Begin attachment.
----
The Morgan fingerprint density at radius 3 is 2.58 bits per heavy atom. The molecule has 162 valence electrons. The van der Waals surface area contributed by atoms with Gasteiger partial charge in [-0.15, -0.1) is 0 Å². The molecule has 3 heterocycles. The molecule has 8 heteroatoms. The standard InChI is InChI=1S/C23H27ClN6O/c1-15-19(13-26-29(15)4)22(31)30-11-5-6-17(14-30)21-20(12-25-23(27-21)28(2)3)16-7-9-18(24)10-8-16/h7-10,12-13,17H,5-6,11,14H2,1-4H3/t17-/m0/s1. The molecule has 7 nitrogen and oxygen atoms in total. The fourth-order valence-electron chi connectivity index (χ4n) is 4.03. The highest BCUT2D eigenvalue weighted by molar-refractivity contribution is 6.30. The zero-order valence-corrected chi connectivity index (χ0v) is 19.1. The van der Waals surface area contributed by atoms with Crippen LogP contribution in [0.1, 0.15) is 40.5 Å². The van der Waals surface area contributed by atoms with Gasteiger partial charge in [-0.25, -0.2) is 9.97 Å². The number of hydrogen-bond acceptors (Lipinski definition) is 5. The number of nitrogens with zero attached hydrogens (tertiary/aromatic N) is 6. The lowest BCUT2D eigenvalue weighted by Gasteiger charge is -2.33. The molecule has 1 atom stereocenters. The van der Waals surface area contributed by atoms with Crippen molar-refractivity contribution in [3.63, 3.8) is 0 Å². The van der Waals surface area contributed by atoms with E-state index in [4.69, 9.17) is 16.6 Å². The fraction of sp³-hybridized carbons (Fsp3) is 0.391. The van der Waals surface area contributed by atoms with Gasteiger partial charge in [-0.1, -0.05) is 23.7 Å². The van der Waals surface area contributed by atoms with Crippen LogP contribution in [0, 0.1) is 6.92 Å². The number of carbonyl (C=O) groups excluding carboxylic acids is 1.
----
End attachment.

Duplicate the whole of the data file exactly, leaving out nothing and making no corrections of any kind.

The Morgan fingerprint density at radius 3 is 2.58 bits per heavy atom. The molecule has 162 valence electrons. The van der Waals surface area contributed by atoms with Gasteiger partial charge in [-0.15, -0.1) is 0 Å². The molecule has 3 heterocycles. The molecule has 8 heteroatoms. The standard InChI is InChI=1S/C23H27ClN6O/c1-15-19(13-26-29(15)4)22(31)30-11-5-6-17(14-30)21-20(12-25-23(27-21)28(2)3)16-7-9-18(24)10-8-16/h7-10,12-13,17H,5-6,11,14H2,1-4H3/t17-/m0/s1. The molecule has 7 nitrogen and oxygen atoms in total. The fourth-order valence-electron chi connectivity index (χ4n) is 4.03. The highest BCUT2D eigenvalue weighted by molar-refractivity contribution is 6.30. The zero-order valence-corrected chi connectivity index (χ0v) is 19.1. The van der Waals surface area contributed by atoms with Crippen LogP contribution in [0.1, 0.15) is 40.5 Å². The van der Waals surface area contributed by atoms with Gasteiger partial charge in [-0.25, -0.2) is 9.97 Å². The number of hydrogen-bond acceptors (Lipinski definition) is 5. The number of nitrogens with zero attached hydrogens (tertiary/aromatic N) is 6. The lowest BCUT2D eigenvalue weighted by Gasteiger charge is -2.33. The molecule has 1 atom stereocenters. The van der Waals surface area contributed by atoms with Crippen molar-refractivity contribution in [3.63, 3.8) is 0 Å². The van der Waals surface area contributed by atoms with E-state index in [4.69, 9.17) is 16.6 Å². The fraction of sp³-hybridized carbons (Fsp3) is 0.391. The van der Waals surface area contributed by atoms with Gasteiger partial charge in [-0.1, -0.05) is 23.7 Å². The van der Waals surface area contributed by atoms with Crippen LogP contribution in [0, 0.1) is 6.92 Å². The number of carbonyl (C=O) groups excluding carboxylic acids is 1.